My favorite “last line” in a movie is from Alfred Hitchcock’s 1955 To Catch A Thief. Grace Kelly has thought that Cary Grant is the cat burglar who has been stealing jewels from rich mansions on the Mediterranean coast. When she finds out she was wrong, she chases him down to his own home to apologize. It’s Cary Grant and Grace Kelly and it’s a movie, so they kiss. So far, it’s like a romantic comedy on the Hallmark Channel.
After the kiss, still in his arms, Grace looks out at the beautiful countryside view over Cary’s shoulder and says,
“Oh, mother will love it up here!”
Hitchcock holds the camera on the two a moment longer. Cary doesn’t say a word but he backs up enough that we can see he is looking at this girl in his arms. All we can see is his right eye. It is enough.
The picture fades out.
When I first saw this movie on TV as a boy, the twist caught me completely by surprise and I laughed out loud. It has stayed in my memory as one of the funniest, most delightful movie endings I have ever seen. For some reason it drifted back in my memory the other night as I lay there in bed, awake in the darkness. After all these years, it still made me smile in amusement, replaying in my mind.
And, still awake, I began to ponder why I found it so funny. In a way, it was a kind of daring joke to play on an audience. They’ve gone to the movies to get away from real life for a couple hours. Suddenly, the dream characters who have been helping them escape remind them of the real world they must return to and the responsibilities that surround each one of us. Cary Grant nor any of us can enter into a relationship only for our own interests. We enter into a web of relationships and responsibilities when we connect with each person in our lives.
Recently I watched a lecture by Dr. Hugh Ross that took up the problem of trying to harmonize the Book of Genesis with science. As a side note, he casually tossed out a reason to explain why God created the Universe at all. Dr. Ross said it was because God wanted to redeem “billions of people” for His kingdom. This purpose was in place before God started His work of Creation. He gave two verses to ground that claim.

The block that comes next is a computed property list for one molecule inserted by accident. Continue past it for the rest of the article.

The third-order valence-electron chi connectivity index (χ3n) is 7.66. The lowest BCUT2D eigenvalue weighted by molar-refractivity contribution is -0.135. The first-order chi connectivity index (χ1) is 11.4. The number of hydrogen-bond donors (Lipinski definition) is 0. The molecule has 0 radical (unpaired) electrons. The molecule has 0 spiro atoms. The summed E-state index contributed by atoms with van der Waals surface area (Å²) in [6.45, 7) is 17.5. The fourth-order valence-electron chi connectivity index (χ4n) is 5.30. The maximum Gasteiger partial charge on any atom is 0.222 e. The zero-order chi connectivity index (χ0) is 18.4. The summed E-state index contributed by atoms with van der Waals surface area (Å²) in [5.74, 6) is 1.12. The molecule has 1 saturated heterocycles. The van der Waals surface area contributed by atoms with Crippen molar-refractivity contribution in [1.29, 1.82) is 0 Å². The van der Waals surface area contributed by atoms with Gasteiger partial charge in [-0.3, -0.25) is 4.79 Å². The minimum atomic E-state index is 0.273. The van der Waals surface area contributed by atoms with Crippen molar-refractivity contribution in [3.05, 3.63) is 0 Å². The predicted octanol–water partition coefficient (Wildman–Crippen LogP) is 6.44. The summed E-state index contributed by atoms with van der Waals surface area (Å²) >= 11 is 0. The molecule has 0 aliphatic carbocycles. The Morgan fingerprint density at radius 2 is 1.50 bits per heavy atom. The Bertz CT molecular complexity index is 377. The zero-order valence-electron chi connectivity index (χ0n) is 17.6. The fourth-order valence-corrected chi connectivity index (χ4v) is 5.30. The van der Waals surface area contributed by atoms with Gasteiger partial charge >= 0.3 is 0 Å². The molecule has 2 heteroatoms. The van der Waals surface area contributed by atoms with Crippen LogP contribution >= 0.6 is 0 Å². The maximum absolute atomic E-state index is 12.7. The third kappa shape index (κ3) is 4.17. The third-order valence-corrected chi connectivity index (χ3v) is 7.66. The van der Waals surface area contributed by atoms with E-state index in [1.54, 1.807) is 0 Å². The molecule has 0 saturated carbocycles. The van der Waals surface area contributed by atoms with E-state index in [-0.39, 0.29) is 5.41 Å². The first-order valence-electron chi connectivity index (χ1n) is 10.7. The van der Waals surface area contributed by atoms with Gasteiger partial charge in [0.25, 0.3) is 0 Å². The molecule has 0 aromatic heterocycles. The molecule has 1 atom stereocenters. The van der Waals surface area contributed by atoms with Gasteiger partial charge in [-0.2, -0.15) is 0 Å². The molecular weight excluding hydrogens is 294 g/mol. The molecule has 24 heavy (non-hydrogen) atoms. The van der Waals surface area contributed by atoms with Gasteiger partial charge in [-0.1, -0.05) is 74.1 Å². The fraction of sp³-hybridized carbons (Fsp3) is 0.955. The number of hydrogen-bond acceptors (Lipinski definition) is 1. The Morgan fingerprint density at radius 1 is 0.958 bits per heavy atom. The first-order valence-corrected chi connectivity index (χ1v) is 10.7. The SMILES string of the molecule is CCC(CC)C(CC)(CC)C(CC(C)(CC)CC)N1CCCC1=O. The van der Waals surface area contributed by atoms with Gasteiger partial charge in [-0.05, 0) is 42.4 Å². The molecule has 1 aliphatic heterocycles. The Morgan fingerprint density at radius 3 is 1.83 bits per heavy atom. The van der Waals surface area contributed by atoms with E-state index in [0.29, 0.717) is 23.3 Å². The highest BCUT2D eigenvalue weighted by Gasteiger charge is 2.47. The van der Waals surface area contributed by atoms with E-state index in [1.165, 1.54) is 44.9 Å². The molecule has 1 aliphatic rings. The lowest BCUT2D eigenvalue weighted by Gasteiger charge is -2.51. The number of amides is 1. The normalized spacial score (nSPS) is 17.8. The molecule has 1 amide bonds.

II Timothy 1: 9. [God] has saved us and called us to a holy life–not because of anything we have done but because of his own purpose and grace. This grace was given us in Christ Jesus before the beginning of time,
Titus 1: 2. a faith and knowledge resting on the hope of eternal life, which God, who does not lie, promised before the beginning of time,
Time itself was a part of the Creation. Thus, Paul’s reference to “time” can be understood as a reference to the rest of the act of Creation described in Genesis and elsewhere. Dr. Ross jarred me into seeing the big picture. I knew Jesus came to save more than just me. But it’s easy for me to be preoccupied with my part of the story and forget about the rest of it.
No wonder I rarely can understand the design God makes of my life. It’s a design so big I can’t see it all. It’s not primarily about me. It’s about me and everybody else.
Love God and love your neighbor, Jesus said. At first you may feel attracted to Jesus and want to give your life to him. But he has a family. A relationship with him will inevitably include a relationship with them. It may be a surprise to realize that. You may stare, at first, and want to reconsider just how big a change this will mean to your life. But it’s a package deal. all or nothing. And it’s not really the end. It’s just the beginning.